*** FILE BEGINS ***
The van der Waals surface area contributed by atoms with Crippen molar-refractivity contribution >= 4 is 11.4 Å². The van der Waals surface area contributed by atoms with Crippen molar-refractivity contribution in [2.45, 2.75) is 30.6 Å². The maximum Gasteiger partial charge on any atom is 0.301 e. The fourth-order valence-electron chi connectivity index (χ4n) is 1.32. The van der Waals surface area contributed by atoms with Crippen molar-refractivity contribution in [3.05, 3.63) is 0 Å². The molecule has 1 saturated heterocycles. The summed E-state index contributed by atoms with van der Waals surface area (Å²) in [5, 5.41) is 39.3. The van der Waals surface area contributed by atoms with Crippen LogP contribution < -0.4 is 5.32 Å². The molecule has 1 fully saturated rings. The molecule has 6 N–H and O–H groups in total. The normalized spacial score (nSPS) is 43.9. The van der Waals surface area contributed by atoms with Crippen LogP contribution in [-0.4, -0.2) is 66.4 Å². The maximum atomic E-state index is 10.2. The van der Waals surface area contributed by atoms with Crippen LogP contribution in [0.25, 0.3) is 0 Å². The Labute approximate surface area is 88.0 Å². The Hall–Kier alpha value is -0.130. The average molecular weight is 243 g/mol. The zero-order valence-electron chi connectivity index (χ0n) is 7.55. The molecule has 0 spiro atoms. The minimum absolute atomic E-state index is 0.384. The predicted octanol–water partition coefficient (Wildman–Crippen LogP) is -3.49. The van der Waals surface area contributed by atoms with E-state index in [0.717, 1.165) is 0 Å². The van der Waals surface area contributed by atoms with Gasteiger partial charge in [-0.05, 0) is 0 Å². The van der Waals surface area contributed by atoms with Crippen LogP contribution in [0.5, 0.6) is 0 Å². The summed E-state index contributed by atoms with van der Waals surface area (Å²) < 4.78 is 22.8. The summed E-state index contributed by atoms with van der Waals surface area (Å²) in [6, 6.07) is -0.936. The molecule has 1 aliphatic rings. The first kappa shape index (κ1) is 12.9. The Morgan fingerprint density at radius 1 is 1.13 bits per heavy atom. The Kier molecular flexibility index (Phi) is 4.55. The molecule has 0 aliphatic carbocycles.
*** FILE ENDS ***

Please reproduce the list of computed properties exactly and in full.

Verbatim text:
The van der Waals surface area contributed by atoms with Crippen molar-refractivity contribution >= 4 is 11.4 Å². The van der Waals surface area contributed by atoms with Crippen molar-refractivity contribution in [2.45, 2.75) is 30.6 Å². The maximum Gasteiger partial charge on any atom is 0.301 e. The fourth-order valence-electron chi connectivity index (χ4n) is 1.32. The van der Waals surface area contributed by atoms with Crippen molar-refractivity contribution in [3.05, 3.63) is 0 Å². The molecule has 1 saturated heterocycles. The summed E-state index contributed by atoms with van der Waals surface area (Å²) in [5, 5.41) is 39.3. The van der Waals surface area contributed by atoms with Crippen LogP contribution < -0.4 is 5.32 Å². The molecule has 1 fully saturated rings. The molecule has 6 N–H and O–H groups in total. The normalized spacial score (nSPS) is 43.9. The van der Waals surface area contributed by atoms with Crippen LogP contribution in [-0.4, -0.2) is 66.4 Å². The maximum atomic E-state index is 10.2. The van der Waals surface area contributed by atoms with Crippen LogP contribution in [0.25, 0.3) is 0 Å². The Labute approximate surface area is 88.0 Å². The Hall–Kier alpha value is -0.130. The average molecular weight is 243 g/mol. The zero-order valence-electron chi connectivity index (χ0n) is 7.55. The molecule has 0 spiro atoms. The minimum absolute atomic E-state index is 0.384. The predicted octanol–water partition coefficient (Wildman–Crippen LogP) is -3.49. The van der Waals surface area contributed by atoms with E-state index in [0.717, 1.165) is 0 Å². The van der Waals surface area contributed by atoms with Gasteiger partial charge in [-0.05, 0) is 0 Å². The van der Waals surface area contributed by atoms with Crippen LogP contribution in [0.5, 0.6) is 0 Å². The summed E-state index contributed by atoms with van der Waals surface area (Å²) < 4.78 is 22.8. The summed E-state index contributed by atoms with van der Waals surface area (Å²) in [6, 6.07) is -0.936. The molecule has 1 aliphatic rings. The first kappa shape index (κ1) is 12.9. The Morgan fingerprint density at radius 1 is 1.13 bits per heavy atom. The Kier molecular flexibility index (Phi) is 4.55. The molecule has 0 aliphatic carbocycles.